Flashback Friday: Coffee and Artery Function

Flashback Friday: Coffee and Artery Function

November 4, 2019 76 By Jose Scott


“Coffee and Artery Function” There are dietary guidelines for food,
but what about for beverages? A Beverage Guidance Panel was
assembled to provide guidance on the relative health and nutritional benefits
and risks of various beverage categories. They ranked them from 1 to 6,
and water ranked #1. Soda ranked last at #6. Whole milk was grouped with beer, with a
recommendation for zero ounces a day, in part out of concern for links
between milk and prostate cancer, as well as aggressive ovarian
cancer thanks to IGF-1. #2 on the list, though, after water,
was tea and coffee, preferably without
creamer or sweetener. Even without creamer, though, lots of unfiltered
coffee can raise cholesterol levels, but the cholesterol-raising compounds are
trapped by the paper filter in brewed coffee, so filtered coffee
is probably better. About 10 years ago a study was
published on the effects of coffee on endothelial function –
the function of our arteries. Within 30 minutes of
drinking a cup of coffee there is a significant drop in
the ability of our arteries to dilate, whereas decaf did not seem to
have a significant effect. This was the first study to demonstrate
an acute unfavorable effect on arterial function
for caffeinated coffee, but one cup of decaf didn’t
seem to affect performance. And two cups of decaf appeared
to have a beneficial effect. So maybe it’s a battle between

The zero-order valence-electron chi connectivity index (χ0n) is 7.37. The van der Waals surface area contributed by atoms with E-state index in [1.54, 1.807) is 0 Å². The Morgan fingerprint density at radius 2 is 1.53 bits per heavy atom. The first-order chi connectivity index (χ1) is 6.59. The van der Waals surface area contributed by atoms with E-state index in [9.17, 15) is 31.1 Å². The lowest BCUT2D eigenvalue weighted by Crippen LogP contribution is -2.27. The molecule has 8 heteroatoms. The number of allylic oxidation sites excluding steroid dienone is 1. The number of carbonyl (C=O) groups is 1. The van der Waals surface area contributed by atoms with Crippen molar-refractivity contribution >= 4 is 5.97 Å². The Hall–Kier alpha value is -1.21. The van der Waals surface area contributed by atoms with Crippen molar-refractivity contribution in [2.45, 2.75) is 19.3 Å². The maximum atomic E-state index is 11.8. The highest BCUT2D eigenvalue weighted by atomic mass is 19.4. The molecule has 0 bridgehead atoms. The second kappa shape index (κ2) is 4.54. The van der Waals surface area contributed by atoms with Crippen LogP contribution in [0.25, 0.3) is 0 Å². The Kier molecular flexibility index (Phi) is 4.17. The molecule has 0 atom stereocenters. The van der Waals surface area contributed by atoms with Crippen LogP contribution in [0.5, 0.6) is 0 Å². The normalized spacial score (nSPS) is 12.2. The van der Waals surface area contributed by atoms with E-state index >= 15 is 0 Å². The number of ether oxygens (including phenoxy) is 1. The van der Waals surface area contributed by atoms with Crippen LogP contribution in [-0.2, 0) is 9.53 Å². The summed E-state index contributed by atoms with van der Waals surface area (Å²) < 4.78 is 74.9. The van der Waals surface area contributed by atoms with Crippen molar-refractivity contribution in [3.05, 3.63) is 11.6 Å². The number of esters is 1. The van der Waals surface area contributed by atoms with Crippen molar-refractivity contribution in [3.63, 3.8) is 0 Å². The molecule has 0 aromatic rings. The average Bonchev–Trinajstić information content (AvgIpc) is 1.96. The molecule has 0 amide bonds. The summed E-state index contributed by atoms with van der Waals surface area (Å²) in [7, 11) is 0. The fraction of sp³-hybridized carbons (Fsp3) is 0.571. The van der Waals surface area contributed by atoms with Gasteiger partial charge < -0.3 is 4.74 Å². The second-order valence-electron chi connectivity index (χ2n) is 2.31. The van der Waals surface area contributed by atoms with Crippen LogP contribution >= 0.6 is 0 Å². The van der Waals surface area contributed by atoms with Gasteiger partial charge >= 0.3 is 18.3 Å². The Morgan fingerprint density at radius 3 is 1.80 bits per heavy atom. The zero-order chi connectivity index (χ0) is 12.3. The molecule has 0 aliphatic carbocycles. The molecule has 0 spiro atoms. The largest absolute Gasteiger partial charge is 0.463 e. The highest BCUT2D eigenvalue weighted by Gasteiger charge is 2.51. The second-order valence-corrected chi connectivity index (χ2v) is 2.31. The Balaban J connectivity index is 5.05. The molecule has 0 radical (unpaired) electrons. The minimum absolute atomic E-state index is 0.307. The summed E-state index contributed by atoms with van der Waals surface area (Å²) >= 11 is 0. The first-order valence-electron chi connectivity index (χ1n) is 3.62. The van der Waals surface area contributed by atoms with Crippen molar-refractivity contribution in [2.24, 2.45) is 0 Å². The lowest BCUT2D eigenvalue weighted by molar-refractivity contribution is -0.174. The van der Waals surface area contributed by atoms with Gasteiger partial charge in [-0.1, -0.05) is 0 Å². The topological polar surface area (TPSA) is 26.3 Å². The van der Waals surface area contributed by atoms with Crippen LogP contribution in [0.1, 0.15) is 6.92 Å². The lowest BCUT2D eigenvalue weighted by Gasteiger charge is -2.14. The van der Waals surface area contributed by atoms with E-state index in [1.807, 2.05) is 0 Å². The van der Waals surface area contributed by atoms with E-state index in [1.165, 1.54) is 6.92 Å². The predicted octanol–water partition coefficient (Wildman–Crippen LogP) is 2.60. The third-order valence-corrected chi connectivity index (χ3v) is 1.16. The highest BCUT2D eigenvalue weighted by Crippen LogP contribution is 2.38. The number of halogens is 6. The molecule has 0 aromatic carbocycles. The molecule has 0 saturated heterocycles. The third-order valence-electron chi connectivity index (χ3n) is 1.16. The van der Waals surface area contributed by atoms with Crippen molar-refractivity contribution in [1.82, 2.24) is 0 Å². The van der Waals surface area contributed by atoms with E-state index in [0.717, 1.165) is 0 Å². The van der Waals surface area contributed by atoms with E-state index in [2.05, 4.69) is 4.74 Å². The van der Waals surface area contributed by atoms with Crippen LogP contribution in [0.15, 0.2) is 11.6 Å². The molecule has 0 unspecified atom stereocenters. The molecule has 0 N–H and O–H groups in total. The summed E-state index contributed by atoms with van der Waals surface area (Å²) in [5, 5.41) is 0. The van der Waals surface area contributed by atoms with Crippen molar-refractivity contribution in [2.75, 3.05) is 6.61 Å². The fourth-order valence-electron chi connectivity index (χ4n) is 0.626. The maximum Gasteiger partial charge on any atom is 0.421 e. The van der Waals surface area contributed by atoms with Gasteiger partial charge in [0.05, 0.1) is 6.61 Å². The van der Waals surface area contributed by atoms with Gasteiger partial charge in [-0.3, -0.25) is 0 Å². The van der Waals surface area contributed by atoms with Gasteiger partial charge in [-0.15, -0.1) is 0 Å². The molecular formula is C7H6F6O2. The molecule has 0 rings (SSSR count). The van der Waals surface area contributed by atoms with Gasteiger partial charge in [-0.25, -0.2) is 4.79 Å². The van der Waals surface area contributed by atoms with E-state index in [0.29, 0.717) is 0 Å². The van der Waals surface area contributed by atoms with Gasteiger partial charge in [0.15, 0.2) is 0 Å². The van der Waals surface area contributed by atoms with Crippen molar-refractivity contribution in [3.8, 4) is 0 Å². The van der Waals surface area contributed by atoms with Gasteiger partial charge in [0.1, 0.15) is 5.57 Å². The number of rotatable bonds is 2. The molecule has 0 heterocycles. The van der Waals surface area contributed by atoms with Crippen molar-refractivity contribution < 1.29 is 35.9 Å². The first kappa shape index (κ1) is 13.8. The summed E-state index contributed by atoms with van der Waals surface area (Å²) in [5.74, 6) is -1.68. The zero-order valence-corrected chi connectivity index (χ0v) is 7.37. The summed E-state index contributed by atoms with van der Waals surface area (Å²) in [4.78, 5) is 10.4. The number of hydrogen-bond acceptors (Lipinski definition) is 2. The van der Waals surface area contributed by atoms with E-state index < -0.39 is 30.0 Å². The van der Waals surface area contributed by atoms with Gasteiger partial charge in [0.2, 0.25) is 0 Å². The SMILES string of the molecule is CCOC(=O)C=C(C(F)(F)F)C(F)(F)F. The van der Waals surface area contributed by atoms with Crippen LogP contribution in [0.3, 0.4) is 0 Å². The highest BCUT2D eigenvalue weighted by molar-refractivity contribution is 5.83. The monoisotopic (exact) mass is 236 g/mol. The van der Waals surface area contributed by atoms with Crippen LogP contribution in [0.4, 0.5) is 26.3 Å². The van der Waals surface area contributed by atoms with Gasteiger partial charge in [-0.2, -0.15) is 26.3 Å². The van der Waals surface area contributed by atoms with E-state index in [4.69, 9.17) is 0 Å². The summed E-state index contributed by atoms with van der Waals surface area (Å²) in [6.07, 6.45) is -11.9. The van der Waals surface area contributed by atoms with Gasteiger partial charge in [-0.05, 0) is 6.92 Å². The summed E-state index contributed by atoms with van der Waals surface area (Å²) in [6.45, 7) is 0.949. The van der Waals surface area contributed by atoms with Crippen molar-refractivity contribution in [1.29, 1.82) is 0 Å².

caffeine and antioxidants. Something in caffeinated coffee appears
to be hurting arterial function, whereas something in decaf appears to
be helping—maybe the antioxidants. It’s like the story with red wine. De-alcoholized red wine significantly
improves arterial function, so there’s grape components
trying to help, but the presence of alcohol
counteracts and erases the benefit. Drinking really high antioxidant coffee,
by preparing it Greek style, for example, where you actually drink
some of the grounds, may actually offer
an advantage. That something in caffeinated coffee
that appears to hurt, though, may NOT be the caffeine. In a randomized, double-blind,
placebo-controlled, cross-over study, researchers found that caffeine
alone—about 2 1/2 cups of coffee worth— —significantly IMPROVED arterial function in
both people without and with heart disease. See coffee contains more than a thousand
different components other than caffeine, many of which are also removed
by the decaffeination process, so there must be something else in the
coffee bean that’s causing the problem. In fact, caffeine may even enhance the repair
of the fragile inner lining of our arteries, by enhancing the migration of
our endothelial progenitor cells, the stem cells that patch up potholes
in our artery walls, one could say. But how might we get the
potential benefit of caffeine without the risky compounds
in caffeinated coffee? Tea. Tea consumption enhances
artery function. Substantial beneficial effects from
both green tea and black tea. Instead of other components in tea leaves
undermining caffeine’s potential benefits, they appear to boost the
benefit in healthy individuals, as well as heart
disease patients, reversing some of their
arterial dysfunction, both immediately and
in the long term. Now all the measurements in
this and the other studies were done on the brachial artery,
the main artery in the arm, just because it’s
easier to get to. What we care about, though,
is blood flow to the heart. And caffeine appears to impair
blood flow to our heart muscle during exercise even
in healthy folks, but especially those
with heart disease. Thankfully caffeine in tea form
appears to have the opposite effect, significantly improving
coronary blood flow, suggesting that tea consumption has a
beneficial effect on coronary circulation, though the addition of milk may
undermine the protective effects.